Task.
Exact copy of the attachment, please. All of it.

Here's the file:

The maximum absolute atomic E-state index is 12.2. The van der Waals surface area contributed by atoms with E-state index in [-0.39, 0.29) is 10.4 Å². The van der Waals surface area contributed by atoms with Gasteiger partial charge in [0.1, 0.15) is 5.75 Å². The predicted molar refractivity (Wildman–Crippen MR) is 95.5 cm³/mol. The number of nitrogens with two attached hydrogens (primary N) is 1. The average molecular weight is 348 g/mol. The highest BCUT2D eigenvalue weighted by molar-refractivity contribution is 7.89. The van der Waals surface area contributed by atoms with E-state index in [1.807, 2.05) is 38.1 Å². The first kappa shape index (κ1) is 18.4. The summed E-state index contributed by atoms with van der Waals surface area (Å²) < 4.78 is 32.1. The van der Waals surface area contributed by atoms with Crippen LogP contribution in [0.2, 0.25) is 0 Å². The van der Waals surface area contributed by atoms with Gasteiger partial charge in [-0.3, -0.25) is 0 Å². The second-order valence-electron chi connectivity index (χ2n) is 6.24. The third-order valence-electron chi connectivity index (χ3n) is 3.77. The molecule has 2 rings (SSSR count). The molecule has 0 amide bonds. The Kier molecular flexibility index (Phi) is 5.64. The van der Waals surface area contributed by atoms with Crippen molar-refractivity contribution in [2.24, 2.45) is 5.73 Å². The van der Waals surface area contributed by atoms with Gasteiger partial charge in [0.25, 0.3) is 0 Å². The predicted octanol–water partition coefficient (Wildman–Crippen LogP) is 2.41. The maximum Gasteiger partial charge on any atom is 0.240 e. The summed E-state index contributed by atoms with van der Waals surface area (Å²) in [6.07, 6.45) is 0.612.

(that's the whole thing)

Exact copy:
The maximum absolute atomic E-state index is 12.2. The van der Waals surface area contributed by atoms with E-state index in [-0.39, 0.29) is 10.4 Å². The van der Waals surface area contributed by atoms with Gasteiger partial charge in [0.1, 0.15) is 5.75 Å². The predicted molar refractivity (Wildman–Crippen MR) is 95.5 cm³/mol. The number of nitrogens with two attached hydrogens (primary N) is 1. The average molecular weight is 348 g/mol. The highest BCUT2D eigenvalue weighted by molar-refractivity contribution is 7.89. The van der Waals surface area contributed by atoms with E-state index in [1.807, 2.05) is 38.1 Å². The first kappa shape index (κ1) is 18.4. The summed E-state index contributed by atoms with van der Waals surface area (Å²) < 4.78 is 32.1. The van der Waals surface area contributed by atoms with Crippen LogP contribution in [0.2, 0.25) is 0 Å². The van der Waals surface area contributed by atoms with Gasteiger partial charge in [-0.3, -0.25) is 0 Å². The second-order valence-electron chi connectivity index (χ2n) is 6.24. The third-order valence-electron chi connectivity index (χ3n) is 3.77. The molecule has 2 rings (SSSR count). The molecule has 0 amide bonds. The Kier molecular flexibility index (Phi) is 5.64. The van der Waals surface area contributed by atoms with Crippen molar-refractivity contribution in [2.24, 2.45) is 5.73 Å². The van der Waals surface area contributed by atoms with Gasteiger partial charge in [0.25, 0.3) is 0 Å². The predicted octanol–water partition coefficient (Wildman–Crippen LogP) is 2.41. The maximum Gasteiger partial charge on any atom is 0.240 e. The summed E-state index contributed by atoms with van der Waals surface area (Å²) in [6.07, 6.45) is 0.612.